The implications of Faryab’s shrinking constituency

Afghanistan’s constitution, as UNAMA has pointed out, states that citizens have a fundamental right to “elect and be elected.” Many people in Faryab will not be able to exercise that right this year. Nationally, the security situation is grave enough for the UN Secretary-General’s Special Representative for Afghanistan, Tadamichi Yamamoto to brief the Security Council (on17 September) on his concerns. “Almost one thirdof Afghanistan’s over seven thousand polling centres could not open due to insecurity. Thisis raising concerns about inclusivity. The main question, therefore, is not whether the elections will be imperfect but how Afghanistan’s electoral institutions will manage these limitations.”

The concern is not just about individual disenfranchisement in Faryab, but, as expressed by some, ‘ethnic disenfranchisement’. Although the Central Statistical Office does not provide an ethnic breakdown of the population, a 2017 UN profile of the province (of which AAN has a copy) said the majority is Uzbek, followed by Tajiks and Aimaq, Pashtun and Kuchi, Turkmen, Arab and Hazara. Earlier UN provincial reporting, from 2007, put the ethnic composition as follows: Uzbek (51 per cent), Tajik and Aimaq (22.3 per cent) and Pashtun (8.6 per cent) (see also previous AAN’s reporting here). The fact that two-thirds of polling centres in this province will be closed is potentially a much more serious issue in the April 2019 presidential election. Given that voting in this poll has tended to go on ethnic lines, having a coherent ‘ethnic’ vote block gives the chance to get a ‘representative’ on the presidential ticket and in power. (A tentative electoral calendar – AAN has a copy – leading up to the presidential vote on 20 April 2019 does not include any new or top-up voter registration. This means that, even if government control of territory improves, those who were unable to register will continue to remain disenfranchised.)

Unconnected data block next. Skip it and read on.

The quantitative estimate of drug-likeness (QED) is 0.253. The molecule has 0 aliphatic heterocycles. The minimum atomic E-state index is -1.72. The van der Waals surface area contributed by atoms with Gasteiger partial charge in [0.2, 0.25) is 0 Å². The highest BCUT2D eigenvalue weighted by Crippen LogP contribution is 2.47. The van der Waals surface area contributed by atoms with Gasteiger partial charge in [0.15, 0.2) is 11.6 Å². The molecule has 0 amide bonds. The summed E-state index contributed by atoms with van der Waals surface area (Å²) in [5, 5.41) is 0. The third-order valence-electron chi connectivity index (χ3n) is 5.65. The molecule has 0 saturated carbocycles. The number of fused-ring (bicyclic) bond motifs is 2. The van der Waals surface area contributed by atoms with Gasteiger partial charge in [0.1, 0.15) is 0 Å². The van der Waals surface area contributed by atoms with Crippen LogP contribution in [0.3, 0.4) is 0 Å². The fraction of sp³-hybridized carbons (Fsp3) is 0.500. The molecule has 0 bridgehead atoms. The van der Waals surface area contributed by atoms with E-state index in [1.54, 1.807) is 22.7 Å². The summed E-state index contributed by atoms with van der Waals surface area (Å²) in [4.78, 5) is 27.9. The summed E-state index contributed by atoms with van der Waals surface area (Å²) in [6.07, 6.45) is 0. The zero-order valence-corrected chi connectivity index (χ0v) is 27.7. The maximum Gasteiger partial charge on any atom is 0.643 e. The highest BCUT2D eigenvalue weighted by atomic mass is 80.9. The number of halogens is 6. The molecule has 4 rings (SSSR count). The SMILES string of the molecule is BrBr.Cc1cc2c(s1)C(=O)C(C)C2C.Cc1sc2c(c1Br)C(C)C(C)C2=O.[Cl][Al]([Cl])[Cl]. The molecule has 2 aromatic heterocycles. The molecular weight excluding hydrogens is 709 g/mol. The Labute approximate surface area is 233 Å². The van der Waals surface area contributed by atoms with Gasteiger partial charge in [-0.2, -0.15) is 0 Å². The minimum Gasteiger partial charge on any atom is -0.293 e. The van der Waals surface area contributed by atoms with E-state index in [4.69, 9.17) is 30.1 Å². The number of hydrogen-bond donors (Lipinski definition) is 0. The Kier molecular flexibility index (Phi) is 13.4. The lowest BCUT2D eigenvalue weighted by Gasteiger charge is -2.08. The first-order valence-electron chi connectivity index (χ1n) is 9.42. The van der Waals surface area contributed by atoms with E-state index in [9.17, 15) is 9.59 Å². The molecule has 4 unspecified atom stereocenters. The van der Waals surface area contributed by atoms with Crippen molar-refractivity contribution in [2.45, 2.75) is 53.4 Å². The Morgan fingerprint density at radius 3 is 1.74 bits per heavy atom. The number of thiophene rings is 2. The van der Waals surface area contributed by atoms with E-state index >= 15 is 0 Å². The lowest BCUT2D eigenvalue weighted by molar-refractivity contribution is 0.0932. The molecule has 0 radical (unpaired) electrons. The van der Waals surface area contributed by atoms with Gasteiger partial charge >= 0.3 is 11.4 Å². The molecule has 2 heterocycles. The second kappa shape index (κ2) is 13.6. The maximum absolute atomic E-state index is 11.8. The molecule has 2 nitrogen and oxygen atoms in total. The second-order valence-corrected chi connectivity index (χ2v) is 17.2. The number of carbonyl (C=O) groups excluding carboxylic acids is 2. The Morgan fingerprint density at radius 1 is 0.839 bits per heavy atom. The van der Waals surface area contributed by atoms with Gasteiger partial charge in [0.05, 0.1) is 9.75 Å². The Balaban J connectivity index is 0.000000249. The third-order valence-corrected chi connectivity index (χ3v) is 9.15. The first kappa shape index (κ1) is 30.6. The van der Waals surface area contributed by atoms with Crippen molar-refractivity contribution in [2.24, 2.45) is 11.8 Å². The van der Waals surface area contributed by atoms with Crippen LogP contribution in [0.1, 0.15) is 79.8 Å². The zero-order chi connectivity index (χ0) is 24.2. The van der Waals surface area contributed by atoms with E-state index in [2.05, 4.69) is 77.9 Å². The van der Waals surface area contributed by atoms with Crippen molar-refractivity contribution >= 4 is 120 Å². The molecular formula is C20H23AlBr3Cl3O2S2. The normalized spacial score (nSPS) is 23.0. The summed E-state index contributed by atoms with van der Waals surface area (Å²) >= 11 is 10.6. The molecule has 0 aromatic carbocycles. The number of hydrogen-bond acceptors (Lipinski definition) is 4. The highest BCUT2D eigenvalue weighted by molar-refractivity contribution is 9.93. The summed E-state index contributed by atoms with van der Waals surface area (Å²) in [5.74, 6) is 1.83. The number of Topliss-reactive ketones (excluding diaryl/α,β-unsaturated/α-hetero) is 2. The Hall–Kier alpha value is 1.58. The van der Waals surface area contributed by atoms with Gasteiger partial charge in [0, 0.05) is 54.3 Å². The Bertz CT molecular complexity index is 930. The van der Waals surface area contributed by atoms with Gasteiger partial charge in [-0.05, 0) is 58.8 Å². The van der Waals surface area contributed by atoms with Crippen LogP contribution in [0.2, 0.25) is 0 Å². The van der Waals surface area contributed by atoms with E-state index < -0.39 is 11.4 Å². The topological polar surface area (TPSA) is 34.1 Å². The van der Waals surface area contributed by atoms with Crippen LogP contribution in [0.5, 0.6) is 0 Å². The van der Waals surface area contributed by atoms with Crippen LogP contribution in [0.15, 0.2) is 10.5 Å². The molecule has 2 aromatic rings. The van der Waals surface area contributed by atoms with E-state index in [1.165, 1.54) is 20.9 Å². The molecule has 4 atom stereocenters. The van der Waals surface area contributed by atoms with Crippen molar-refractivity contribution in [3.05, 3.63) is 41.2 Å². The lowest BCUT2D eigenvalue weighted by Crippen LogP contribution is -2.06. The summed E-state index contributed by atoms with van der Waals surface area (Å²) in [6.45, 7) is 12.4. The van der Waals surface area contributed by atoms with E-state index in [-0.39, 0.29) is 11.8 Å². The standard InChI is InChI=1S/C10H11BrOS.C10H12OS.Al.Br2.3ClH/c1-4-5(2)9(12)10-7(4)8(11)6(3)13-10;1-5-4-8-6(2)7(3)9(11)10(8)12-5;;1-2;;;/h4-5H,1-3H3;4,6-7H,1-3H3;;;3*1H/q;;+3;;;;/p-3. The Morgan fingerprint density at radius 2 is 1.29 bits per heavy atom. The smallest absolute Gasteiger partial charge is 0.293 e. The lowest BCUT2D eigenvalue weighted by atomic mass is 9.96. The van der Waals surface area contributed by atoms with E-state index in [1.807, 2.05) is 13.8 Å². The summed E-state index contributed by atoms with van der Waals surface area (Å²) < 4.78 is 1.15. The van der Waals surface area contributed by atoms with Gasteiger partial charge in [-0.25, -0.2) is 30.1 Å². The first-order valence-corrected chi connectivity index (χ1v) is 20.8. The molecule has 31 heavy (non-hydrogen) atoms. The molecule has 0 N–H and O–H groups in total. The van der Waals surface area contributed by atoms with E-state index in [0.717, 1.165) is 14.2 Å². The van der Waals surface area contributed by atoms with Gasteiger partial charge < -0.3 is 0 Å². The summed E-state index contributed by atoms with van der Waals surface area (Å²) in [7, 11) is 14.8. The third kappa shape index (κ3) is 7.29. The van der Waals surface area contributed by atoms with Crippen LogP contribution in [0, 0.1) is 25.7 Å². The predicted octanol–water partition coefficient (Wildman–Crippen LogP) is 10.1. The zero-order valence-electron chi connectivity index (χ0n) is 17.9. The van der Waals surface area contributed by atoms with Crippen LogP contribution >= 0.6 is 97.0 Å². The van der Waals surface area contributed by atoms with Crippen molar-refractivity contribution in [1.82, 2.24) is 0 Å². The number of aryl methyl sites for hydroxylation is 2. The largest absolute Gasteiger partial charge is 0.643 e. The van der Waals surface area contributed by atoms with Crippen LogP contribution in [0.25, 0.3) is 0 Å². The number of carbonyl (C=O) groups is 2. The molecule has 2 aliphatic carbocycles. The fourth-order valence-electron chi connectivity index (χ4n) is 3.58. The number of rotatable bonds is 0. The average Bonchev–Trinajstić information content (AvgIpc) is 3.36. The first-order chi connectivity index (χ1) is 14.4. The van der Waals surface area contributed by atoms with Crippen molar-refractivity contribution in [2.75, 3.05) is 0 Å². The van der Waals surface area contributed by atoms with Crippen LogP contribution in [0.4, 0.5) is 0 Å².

The Uzbeks have been the most coherent electoral block of any of the ethnic groups and this has given them some influence and political status nationally. As the fourth largest ethnic group in the country, this coherence is crucial because the constitution only gives three people power at the highest level – the president and the two vice-presidents. The tendency has been for those three to be a Pashtun, a Tajik and a Hazara. In previous elections, the head of the largely Uzbek party, Jombesh-e Melli General Dostum was able to deliver this ‘Uzbek vote’ to former President Karzai in 2009 and to President Ghani in 2014. Karzai gave Uzbeks few favours in return and even when Dostum was on Ghani’s winning presidential ticket and became First Vice President in 2014 partly because of the very solid block of votes delivered by Uzbeks there have been fewer Uzbeks at the heart of government than might have been expected. This time, the Uzbek vote bank will be greatly diminished and their influence potentially far less. (6)

Some have alleged the insecurity and therefore the drop in the ability of Uzbeks to get their vote out has been engineered deliberately for political and electoral reasons. As the UN Secretary General’s report described it: